Redskins Stay Alive; Cardinals Fire Hanifan

Washington Post

If the Washington Redskins don't make the playoffs, they will remember their final game of 1985 as the day George Rogers ran wild.

Despite fumbling on the first play of the game Saturday, Rogers gained 206 yards, the most ever by a Redskin running back, to lead Washington to a 27-16 victory over St. Louis before 28,090 spectators at Busch Stadium.

It was also a day that Cardinal Coach Jim Hanifan would just as soon forget.

After the game, Cardinal owner William V. Bidwill fired Hanifan and the team's entire coaching staff. The Cardinals, picked by many to win the NFC East this season, finished 5-11 after a 3-1 start.

"I made the decision in the best interest of the team," Bidwill said. "Jim Hanifan is a fine man, a good football coach and a good friend. I wish Jim and his staff well in their future endeavors."

In six seasons with St. Louis, Hanifan's teams compiled a 39-49-1 record. They made the playoffs once in that span, in the 1982 strike-shortened season.

"Despite the extreme disappointment of this season, I'm leaving with a lot of good memories," Hanifan said. "Bill Bidwill has always been extremely fair to me as well as to the entire organization."

The victory gave the Redskins a 10-6 record and a chance to make the playoffs as a wild-card team--if Dallas can beat the 49ers today at San Francisco.

The other playoff opportunity for the Redskins vanished Saturday when the New York Giants beat the Pittsburgh Steelers, 28-10, to secure one NFC wild-card spot.

The Redskins or the 49ers will get the other.

Rogers' rushing total was the highest for a running back in the NFL this season. The Redskin record was 195 yards by Mike Thomas against the Cardinals in 1976.

For Rogers, it was the third 1,000-yard season of his five-year career, his 20th 100-yard day and his fourth 100-yard game as a Redskin.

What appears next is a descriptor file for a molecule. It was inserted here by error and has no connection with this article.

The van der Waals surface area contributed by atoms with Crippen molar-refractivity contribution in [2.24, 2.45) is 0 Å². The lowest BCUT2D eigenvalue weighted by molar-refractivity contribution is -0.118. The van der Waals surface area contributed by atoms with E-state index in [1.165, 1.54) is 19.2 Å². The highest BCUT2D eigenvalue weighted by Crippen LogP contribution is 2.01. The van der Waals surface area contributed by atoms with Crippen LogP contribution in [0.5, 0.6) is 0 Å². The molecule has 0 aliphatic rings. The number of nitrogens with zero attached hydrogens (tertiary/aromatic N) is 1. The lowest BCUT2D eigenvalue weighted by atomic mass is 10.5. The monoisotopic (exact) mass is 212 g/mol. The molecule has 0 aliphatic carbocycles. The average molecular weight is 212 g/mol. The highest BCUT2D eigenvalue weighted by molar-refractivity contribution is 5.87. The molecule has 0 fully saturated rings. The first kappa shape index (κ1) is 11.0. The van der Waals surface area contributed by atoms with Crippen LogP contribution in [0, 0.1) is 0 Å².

Despite a poor start that included Rogers' fumble deep in Washington territory and a missed 40-yard field goal by Mark Moseley, the Redskins managed a late first-half surge to lead at halftime, 13-9.

Apparently uninspired by the intense cold and the Steelers' effort against the Giants earlier in the day, the Redskins made several mistakes to fall behind, 9-0, with 14 minutes gone.

The first was a familiar sight: Rogers fumbling. On the Redskins' first play from scrimmage, at the Washington 26, Rogers kept churning in a horde of defenders, was hit by defensive end Al Baker and fumbled at the 28. Safety Leonard Smith recovered. It was Rogers' ninth fumble this season and the sixth he has lost.

The Cardinals gained just three yards before Novo Bojovic kicked a 42-yard field goal with 1:52 gone in the game.

The Redskins' misery continued on the next drive. Rogers immediately broke free for a 26-yard gain into St. Louis territory at the 48, and the Redskins continued to the 23, when two consecutive incompletions by Jay Schroeder led to Moseley's 40-yard field-goal attempt.

Moseley, who had missed 5 of his last 10 kicks coming into this game, hit it wide right, and the Redskins were left with nothing.

After an exchange of punts, the Cardinals scored their touchdown, an eight-yard reception by wide receiver Roy Green, who bounced off cornerback Darrell Green and landed in the end zone in the arms of linebacker Neal Olkewicz.

The drive started on the St. Louis 17. The Cardinals' Stump Mitchell went up the middle for 20 yards on a draw. After a 15-yard catch by Roy Green to the Washington 48, Mitchell again received the call on a run to the left.